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Yanks nab Notre Dame third baseman 26th

Yanks nab Notre Dame third baseman 26th

Yanks nab Notre Dame third baseman 26th play video for Yanks nab Notre Dame third baseman 26th

SEATTLE -- The Yankees went hunting for collegiate power bats with their first picks of the 2013 First-Year Player Draft, dreaming of a future in which Notre Dame third baseman Eric Jagielo and Fresno State outfielder Aaron Judge are swinging for the fences at Yankee Stadium. The selection of the 21-year-old Jagielo with the 26th overall pick in Thursday's Draft marked the first time in six years that the Yankees have used their first selection to reel in a college player, and the first time since 2001 that they used the first pick on a collegiate position player. "We think we had a great first day," said Damon Oppenheimer, the Yankees' vice president of amateur scouting. "I'm excited and the staff is excited. We feel really good about what happened for us today."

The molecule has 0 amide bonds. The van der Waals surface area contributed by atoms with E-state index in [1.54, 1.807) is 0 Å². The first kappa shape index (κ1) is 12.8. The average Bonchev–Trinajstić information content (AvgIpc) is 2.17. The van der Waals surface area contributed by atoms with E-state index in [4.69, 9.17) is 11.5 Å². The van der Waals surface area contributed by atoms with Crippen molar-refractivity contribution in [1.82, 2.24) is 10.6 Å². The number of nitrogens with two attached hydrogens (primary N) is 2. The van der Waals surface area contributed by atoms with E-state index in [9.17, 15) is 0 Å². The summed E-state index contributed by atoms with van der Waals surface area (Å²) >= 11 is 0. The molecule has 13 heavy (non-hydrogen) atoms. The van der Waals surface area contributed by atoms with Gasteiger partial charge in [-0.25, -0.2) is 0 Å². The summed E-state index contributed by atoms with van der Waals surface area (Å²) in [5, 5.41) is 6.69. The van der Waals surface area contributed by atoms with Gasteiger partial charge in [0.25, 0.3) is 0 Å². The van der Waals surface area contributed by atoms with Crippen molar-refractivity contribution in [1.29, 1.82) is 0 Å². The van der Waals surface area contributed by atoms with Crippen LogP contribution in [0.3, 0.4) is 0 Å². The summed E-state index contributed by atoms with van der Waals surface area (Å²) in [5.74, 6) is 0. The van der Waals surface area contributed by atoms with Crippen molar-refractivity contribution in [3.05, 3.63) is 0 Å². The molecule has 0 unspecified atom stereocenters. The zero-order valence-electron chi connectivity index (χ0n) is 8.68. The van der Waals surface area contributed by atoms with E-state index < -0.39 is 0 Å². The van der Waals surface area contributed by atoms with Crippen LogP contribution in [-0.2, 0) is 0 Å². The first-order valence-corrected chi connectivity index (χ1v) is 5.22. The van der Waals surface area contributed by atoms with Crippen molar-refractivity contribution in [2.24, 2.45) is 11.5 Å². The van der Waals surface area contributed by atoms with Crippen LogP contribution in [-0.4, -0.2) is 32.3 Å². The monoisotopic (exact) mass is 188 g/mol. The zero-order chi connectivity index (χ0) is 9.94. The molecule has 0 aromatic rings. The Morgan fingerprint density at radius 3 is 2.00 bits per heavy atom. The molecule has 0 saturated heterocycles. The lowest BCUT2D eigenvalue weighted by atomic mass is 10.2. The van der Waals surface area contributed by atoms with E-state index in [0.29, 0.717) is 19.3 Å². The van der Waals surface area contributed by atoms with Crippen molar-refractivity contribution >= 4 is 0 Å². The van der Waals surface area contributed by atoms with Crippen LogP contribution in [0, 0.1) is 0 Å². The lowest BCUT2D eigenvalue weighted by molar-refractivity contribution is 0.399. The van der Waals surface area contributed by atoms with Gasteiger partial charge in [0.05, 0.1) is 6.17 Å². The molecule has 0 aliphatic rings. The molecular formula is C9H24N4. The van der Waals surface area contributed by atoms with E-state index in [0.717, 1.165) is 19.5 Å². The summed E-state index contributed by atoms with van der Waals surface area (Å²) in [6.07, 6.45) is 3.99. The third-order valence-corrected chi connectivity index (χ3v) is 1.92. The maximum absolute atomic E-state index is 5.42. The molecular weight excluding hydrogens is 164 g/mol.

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A left-handed-hitting third baseman who was named the 2013 Big East Player of the Year, Jagielo boosted his stock considerably last summer when he belted 13 home runs in the Cape Cod League. Solid defensively at the hot corner, Jagielo has invited speculation that he may better project as a corner outfielder down the line.

Hailing from the suburbs of Chicago, Jagielo batted .388 and hit nine home runs in 198 at-bats during his junior year at Notre Dame. Jagielo led his league in both slugging percentage (.633) and on-base percentage (.500) and was named a semifinalist for the 2013 USA Baseball Golden Spikes Award.

"Eric Jagielo is a physical left-handed hitter with plus power," Oppenheimer said. "He performed well in Cape Cod and shows a good combination of plate discipline and power."

Despite the Yankees' tendency to take their position players straight out of high school over the past decade, Jagielo thinks his college experience will benefit his transition into the Majors.